If "Christianity" were monolithic, and if it were possible to understand each questioner's situation, and if we could ensure that only qualified people answered, then yes, it would make a lot of sense to start allowing these questions (or start a new Stack Exchange site for them).
- "Christianity" for the purposes of this site is not monolithic. At all. To use your "How to educate my children?" example, some Christians believe it is morally wrong to do anything other than homeschool. Others believe it is morally wrong to do anything other than put your kids in Christian school. Others think that public school is best. Answers to such a question would become free-flowing debate, better suited for a discussion forum, not Q&A.
- Many "practical" questions require in-depth knowledge about one's personal situation. Such knowledge normally requires, at the very least, a conversation with someone else (such as a pastor). But here, all we get is text, and the tools we have for follow-up questions are limited. So we can't know your heart, and thus advice we give may not be on target.
- We aren't experts. Some of the "advice" I've seen given on this site is shockingly bad. A free-for-all of conflicting advice from different people with little training and different perspectives would, I suggest, be actively harmful to most questioners – not helpful.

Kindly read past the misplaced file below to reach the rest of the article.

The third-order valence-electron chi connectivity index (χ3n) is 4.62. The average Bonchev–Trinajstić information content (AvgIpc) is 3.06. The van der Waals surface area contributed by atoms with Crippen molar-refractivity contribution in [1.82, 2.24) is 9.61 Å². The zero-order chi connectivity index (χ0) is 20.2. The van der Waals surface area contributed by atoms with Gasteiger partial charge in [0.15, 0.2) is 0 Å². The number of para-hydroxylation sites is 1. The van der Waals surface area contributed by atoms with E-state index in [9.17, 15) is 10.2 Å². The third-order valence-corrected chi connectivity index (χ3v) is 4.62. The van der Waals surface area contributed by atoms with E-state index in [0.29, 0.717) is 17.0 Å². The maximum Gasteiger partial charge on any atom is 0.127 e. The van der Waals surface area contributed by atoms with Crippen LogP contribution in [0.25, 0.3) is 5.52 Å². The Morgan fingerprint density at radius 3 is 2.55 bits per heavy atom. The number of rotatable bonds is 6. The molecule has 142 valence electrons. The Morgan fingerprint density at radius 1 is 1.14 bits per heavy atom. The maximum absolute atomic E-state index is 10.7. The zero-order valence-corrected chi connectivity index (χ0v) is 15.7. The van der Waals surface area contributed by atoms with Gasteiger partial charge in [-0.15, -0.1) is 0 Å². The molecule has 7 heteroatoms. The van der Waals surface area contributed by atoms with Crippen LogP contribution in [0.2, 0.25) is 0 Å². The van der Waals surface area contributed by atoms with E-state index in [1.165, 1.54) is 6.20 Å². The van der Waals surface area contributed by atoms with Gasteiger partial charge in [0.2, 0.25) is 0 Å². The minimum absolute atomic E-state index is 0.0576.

At the end of the day, we don't allow these types of questions because they are too important. Most of the time, they are best addressed in the context of a local church, in which someone that the questioner trusts – a pastor, counselor, etc. – can view the entire situation and walk alongside the struggler.
That said, it is sometimes possible to frame "practical" questions in such a way as to get helpful, objective information here. For example, your example questions might be reframed as follows:
- Do Reformed theologians believe that true Christians can doubt their salvation?
- What is the biblical basis for homeschooling children?
- In Catholicism, is Christian fellowship among lay people seen as valuable?
These aren't the same questions, but the answers they receive might be of use. And they wouldn't devolve into a morass of debate, frustration, and conflicting advice, as we have often seen.
Further reading: Why can't I ask for personal advice?